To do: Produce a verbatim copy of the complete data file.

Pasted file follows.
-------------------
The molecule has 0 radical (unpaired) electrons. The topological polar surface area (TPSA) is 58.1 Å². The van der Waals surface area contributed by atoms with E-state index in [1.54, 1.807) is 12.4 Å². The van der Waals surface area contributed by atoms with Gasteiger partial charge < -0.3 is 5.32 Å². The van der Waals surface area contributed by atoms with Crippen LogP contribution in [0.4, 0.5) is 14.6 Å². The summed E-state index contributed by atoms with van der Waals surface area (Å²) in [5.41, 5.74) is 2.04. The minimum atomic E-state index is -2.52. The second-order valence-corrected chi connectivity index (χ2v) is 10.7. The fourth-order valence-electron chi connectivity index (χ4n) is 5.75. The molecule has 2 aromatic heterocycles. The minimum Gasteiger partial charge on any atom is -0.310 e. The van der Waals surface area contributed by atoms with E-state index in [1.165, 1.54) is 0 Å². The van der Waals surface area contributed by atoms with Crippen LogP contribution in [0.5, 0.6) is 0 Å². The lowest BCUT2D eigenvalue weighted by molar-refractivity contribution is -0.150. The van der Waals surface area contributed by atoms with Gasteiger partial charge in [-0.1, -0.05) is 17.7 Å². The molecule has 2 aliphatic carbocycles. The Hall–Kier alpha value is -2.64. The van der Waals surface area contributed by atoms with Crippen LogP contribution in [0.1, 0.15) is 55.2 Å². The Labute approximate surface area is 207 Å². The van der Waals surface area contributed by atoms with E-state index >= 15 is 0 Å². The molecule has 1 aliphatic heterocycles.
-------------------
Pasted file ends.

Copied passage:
The molecule has 0 radical (unpaired) electrons. The topological polar surface area (TPSA) is 58.1 Å². The van der Waals surface area contributed by atoms with E-state index in [1.54, 1.807) is 12.4 Å². The van der Waals surface area contributed by atoms with Gasteiger partial charge < -0.3 is 5.32 Å². The van der Waals surface area contributed by atoms with Crippen LogP contribution in [0.4, 0.5) is 14.6 Å². The summed E-state index contributed by atoms with van der Waals surface area (Å²) in [5.41, 5.74) is 2.04. The minimum atomic E-state index is -2.52. The second-order valence-corrected chi connectivity index (χ2v) is 10.7. The fourth-order valence-electron chi connectivity index (χ4n) is 5.75. The molecule has 2 aromatic heterocycles. The minimum Gasteiger partial charge on any atom is -0.310 e. The van der Waals surface area contributed by atoms with E-state index in [1.165, 1.54) is 0 Å². The van der Waals surface area contributed by atoms with Crippen LogP contribution in [0.5, 0.6) is 0 Å². The lowest BCUT2D eigenvalue weighted by molar-refractivity contribution is -0.150. The van der Waals surface area contributed by atoms with Gasteiger partial charge in [-0.1, -0.05) is 17.7 Å². The molecule has 2 aliphatic carbocycles. The Hall–Kier alpha value is -2.64. The van der Waals surface area contributed by atoms with Crippen LogP contribution in [0.1, 0.15) is 55.2 Å². The Labute approximate surface area is 207 Å². The van der Waals surface area contributed by atoms with E-state index >= 15 is 0 Å². The molecule has 1 aliphatic heterocycles.